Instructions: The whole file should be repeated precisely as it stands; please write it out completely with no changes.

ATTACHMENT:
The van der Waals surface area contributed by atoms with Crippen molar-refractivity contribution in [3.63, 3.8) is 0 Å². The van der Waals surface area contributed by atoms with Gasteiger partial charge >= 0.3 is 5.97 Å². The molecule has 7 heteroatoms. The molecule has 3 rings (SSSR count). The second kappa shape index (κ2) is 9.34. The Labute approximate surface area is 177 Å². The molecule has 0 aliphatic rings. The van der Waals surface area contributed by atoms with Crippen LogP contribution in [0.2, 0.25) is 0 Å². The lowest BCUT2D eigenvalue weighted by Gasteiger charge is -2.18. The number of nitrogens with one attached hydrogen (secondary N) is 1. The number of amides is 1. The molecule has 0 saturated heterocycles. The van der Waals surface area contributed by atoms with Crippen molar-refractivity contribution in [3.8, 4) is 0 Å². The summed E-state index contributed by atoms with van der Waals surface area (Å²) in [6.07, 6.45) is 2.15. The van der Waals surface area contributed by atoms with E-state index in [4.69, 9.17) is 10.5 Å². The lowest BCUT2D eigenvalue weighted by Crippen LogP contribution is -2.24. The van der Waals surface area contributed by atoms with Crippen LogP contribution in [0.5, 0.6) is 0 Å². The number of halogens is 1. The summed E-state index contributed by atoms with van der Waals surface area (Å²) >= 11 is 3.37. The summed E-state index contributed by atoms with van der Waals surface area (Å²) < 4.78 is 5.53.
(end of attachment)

The van der Waals surface area contributed by atoms with Crippen molar-refractivity contribution in [3.63, 3.8) is 0 Å². The van der Waals surface area contributed by atoms with Gasteiger partial charge >= 0.3 is 5.97 Å². The molecule has 7 heteroatoms. The molecule has 3 rings (SSSR count). The second kappa shape index (κ2) is 9.34. The Labute approximate surface area is 177 Å². The molecule has 0 aliphatic rings. The van der Waals surface area contributed by atoms with Crippen LogP contribution in [0.2, 0.25) is 0 Å². The lowest BCUT2D eigenvalue weighted by Gasteiger charge is -2.18. The number of nitrogens with one attached hydrogen (secondary N) is 1. The number of amides is 1. The molecule has 0 saturated heterocycles. The van der Waals surface area contributed by atoms with Crippen molar-refractivity contribution in [3.8, 4) is 0 Å². The summed E-state index contributed by atoms with van der Waals surface area (Å²) in [6.07, 6.45) is 2.15. The van der Waals surface area contributed by atoms with E-state index in [4.69, 9.17) is 10.5 Å². The lowest BCUT2D eigenvalue weighted by Crippen LogP contribution is -2.24. The van der Waals surface area contributed by atoms with Crippen LogP contribution in [0.5, 0.6) is 0 Å². The number of halogens is 1. The summed E-state index contributed by atoms with van der Waals surface area (Å²) >= 11 is 3.37. The summed E-state index contributed by atoms with van der Waals surface area (Å²) < 4.78 is 5.53.